Interview with Nasir Zubairi, CEO of Luxembourg House of Financial Technology (LHoFT)
Nasir Zubairi: The technology that has already impacted capital markets over the past 15-20 years has been a consequence of all of the advances that we have had around the collection of data and the application of intelligence on top of that data. At a country level, the same applies to China, where advances in technology are a major underpinning of their enviable economic growth. In economics, the Solow growth model is used to explain growth, with a key constituent the model being total factor productivity (TFP); the rise in this productivity within China is in many ways related to the advances in supercomputing, data and its analysis using artificial intelligence.
Throughout history, we have gone through amazing periods of innovation and automation, dating back to the first industrial revolution and then later, the creation of the first automated assembly lines. What is interesting is that these innovations have led to job creation instead of destruction.
A great professor of Boston University, James Bessen, has studied automation in various industries throughout US history and has found that more people ended up being employed in those industries. One of the interesting examples that we can relate to in the financial services sector is the introduction of ATMs in the 1960s and 1970s. Bank employees, particularly bank tellers, initially feared to lose their jobs. However, there are more bank tellers employed today in the US than there has ever been in history. Critically, the technology, the ATM drove a change in work mix for bank tellers, allowing them to focus on more value-oriented, creative and engaging tasks.
Change is inevitable. Just take smartphones as an example. This device, which is just over 10 years old, has fundamentally changed the way we behave. The fact that most of us no longer need to remember phone numbers or to memorize our schedules has enhanced our daily lives. It has made us more productive as we are now able to focus our own mental resources on different things; our lives have been augmented by the technology, we have not been replaced by it.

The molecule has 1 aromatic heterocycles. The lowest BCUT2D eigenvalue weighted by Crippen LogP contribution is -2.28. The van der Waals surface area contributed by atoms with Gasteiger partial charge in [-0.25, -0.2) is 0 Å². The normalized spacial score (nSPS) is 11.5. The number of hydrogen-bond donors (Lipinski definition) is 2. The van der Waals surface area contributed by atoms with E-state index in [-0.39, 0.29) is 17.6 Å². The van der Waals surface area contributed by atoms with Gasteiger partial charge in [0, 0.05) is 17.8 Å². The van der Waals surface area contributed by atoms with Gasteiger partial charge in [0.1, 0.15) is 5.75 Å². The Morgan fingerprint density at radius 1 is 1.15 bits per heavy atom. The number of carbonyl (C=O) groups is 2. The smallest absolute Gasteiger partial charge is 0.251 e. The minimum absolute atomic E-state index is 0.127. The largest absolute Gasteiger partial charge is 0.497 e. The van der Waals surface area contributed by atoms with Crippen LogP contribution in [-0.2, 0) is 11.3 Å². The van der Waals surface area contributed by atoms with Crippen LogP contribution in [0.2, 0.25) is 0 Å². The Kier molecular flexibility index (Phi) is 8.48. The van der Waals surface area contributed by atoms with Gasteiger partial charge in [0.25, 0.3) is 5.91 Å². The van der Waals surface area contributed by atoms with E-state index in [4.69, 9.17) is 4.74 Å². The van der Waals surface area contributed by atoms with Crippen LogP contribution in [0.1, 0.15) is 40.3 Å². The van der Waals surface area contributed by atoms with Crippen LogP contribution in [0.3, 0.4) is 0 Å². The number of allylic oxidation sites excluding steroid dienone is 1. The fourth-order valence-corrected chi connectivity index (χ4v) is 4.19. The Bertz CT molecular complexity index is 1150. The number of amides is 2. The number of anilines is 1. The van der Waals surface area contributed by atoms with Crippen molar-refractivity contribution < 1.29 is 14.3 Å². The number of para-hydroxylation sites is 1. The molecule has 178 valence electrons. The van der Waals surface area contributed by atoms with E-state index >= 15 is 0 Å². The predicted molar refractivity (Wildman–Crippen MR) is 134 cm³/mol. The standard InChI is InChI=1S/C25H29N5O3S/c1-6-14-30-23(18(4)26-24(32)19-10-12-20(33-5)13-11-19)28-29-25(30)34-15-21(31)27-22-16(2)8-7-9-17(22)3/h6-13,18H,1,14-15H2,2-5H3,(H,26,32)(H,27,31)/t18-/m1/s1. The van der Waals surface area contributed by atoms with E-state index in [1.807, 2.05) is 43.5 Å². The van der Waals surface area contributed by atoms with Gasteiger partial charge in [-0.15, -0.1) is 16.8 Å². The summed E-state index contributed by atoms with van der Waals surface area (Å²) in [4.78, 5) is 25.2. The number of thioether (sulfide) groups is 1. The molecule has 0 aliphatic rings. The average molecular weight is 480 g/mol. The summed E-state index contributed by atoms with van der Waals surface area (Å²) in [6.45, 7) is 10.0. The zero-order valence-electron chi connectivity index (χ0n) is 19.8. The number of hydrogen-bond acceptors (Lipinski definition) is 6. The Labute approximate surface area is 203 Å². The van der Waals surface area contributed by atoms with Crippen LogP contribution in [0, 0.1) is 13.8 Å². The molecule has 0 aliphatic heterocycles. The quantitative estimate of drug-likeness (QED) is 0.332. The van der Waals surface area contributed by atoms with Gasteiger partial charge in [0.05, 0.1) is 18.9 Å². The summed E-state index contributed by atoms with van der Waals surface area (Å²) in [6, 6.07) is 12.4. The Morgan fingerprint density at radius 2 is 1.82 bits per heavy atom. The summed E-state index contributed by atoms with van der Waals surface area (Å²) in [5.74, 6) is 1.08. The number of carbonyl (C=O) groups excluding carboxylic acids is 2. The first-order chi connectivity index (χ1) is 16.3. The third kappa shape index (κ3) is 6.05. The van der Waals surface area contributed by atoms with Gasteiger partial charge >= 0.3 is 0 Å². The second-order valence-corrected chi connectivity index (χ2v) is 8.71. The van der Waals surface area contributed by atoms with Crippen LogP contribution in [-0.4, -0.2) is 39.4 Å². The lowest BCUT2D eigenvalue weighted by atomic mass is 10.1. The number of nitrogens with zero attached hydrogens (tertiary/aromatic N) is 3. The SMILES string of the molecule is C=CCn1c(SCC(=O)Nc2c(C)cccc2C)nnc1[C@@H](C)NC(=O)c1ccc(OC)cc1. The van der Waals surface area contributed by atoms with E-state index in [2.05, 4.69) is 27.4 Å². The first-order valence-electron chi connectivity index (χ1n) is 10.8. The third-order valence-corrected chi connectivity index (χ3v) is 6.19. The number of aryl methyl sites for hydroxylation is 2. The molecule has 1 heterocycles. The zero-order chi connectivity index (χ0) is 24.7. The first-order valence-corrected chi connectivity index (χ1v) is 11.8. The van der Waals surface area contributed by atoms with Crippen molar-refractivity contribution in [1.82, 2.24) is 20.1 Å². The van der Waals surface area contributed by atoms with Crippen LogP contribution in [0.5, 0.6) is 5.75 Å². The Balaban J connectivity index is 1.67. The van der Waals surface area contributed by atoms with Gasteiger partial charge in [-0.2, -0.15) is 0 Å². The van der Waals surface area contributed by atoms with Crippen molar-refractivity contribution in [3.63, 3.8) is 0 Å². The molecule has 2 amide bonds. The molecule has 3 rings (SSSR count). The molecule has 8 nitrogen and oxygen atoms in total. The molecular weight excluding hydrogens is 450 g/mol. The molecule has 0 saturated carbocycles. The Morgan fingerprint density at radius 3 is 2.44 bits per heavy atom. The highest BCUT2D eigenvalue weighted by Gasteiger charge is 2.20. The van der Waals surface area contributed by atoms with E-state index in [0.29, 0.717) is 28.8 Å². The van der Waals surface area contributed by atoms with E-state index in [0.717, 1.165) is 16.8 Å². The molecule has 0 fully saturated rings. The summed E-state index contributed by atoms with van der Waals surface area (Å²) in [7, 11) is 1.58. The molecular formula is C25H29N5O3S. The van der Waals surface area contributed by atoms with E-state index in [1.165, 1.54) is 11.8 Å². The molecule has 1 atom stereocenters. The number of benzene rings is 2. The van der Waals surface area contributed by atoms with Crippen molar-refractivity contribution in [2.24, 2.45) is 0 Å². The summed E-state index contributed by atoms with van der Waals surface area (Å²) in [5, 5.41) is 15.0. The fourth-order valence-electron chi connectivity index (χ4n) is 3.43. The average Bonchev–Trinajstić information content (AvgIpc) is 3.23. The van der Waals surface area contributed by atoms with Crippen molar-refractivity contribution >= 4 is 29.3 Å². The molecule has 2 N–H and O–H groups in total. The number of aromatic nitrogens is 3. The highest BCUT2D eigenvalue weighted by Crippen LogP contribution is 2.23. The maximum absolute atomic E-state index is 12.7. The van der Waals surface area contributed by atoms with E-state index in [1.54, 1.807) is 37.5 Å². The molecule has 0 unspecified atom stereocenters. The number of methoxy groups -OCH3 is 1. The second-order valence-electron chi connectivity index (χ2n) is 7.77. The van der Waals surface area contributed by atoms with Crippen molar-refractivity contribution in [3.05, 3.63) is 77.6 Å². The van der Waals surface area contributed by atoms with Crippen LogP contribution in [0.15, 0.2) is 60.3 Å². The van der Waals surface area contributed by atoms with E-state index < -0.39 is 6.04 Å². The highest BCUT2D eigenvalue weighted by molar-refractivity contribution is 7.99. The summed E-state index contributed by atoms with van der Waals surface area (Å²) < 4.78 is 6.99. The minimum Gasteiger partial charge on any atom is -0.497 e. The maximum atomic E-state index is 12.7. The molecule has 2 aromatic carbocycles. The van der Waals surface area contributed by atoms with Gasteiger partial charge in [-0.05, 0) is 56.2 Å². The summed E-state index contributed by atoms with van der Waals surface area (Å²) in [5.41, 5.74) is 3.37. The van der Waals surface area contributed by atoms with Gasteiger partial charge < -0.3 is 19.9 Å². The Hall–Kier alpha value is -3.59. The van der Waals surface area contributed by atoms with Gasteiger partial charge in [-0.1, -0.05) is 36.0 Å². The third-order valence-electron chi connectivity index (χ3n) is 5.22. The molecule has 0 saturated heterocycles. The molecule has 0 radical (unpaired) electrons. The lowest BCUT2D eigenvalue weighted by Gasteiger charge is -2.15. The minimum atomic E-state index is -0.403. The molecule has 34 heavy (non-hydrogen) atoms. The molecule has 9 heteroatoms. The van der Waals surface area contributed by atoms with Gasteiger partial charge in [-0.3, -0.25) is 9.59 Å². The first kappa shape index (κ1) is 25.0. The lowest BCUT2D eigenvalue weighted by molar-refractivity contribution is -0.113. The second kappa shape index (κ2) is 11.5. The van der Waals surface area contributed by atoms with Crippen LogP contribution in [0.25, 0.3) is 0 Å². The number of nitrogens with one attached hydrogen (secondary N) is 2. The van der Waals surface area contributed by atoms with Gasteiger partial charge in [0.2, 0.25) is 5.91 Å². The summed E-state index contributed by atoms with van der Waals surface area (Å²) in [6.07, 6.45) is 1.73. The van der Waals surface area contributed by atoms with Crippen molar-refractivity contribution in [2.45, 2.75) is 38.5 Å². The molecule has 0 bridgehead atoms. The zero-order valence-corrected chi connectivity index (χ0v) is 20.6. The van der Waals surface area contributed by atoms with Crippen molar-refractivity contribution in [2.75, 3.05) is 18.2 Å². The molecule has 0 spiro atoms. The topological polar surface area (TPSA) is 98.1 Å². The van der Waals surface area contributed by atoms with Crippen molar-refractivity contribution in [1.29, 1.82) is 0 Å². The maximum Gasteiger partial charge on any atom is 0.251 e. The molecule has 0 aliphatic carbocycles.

We might be overestimating the speed of innovation, especially in the case for AI for the next 5-10 years. Innovation never quite happens as fast as we want, but, in hindsight, we marvel at how change happened quicker than we expected. In the next 10 years, when we are talking about AI, we are essentially talking about the “A” as being Augmentation and Assistance. This will allow us, humans, to focus on more productive elements in a different work mix. How, for instance, would we work today if we still had to send letters for every single thing instead of emails or if we had to work with paper files?
AI is there to enhance our lives. It is absolutely critical that we see this in financial services. AI is, in fact, fundamental to the future competitiveness of financial institutions.
ROE in the industry has stabilised to a degree but is still low for most financial institutions and efficiency ratios as compared to other industries are incredibly high and sub-optimal. All in a relatively favourable economic environment. We can all foresee an increase in cost through compliance and an increase in fee competition through greater transparency and new market entrants, combined driving pressure on net margin.
How are financial institutions going to survive if we don’t automate to reduce operational costs? Automation enhances us and enables us to do different things and do those things better; AI will allow financial institutions to reduce cost focus and funnel resources to adding value in servicing the customer.
Let me quote John F Kennedy: “Goethe tells us in his greatest poem that Faust lost the liberty of his soul when he said to the passing moment: “stay, thou art so fair”. We too endanger our liberty by lingering on the passing moment, by resting on our achievements, by resisting the pace of progress. Time and the world stand still for no man. Change is the law of life. Those who dwell only on the past and the present, are certain to miss the future.”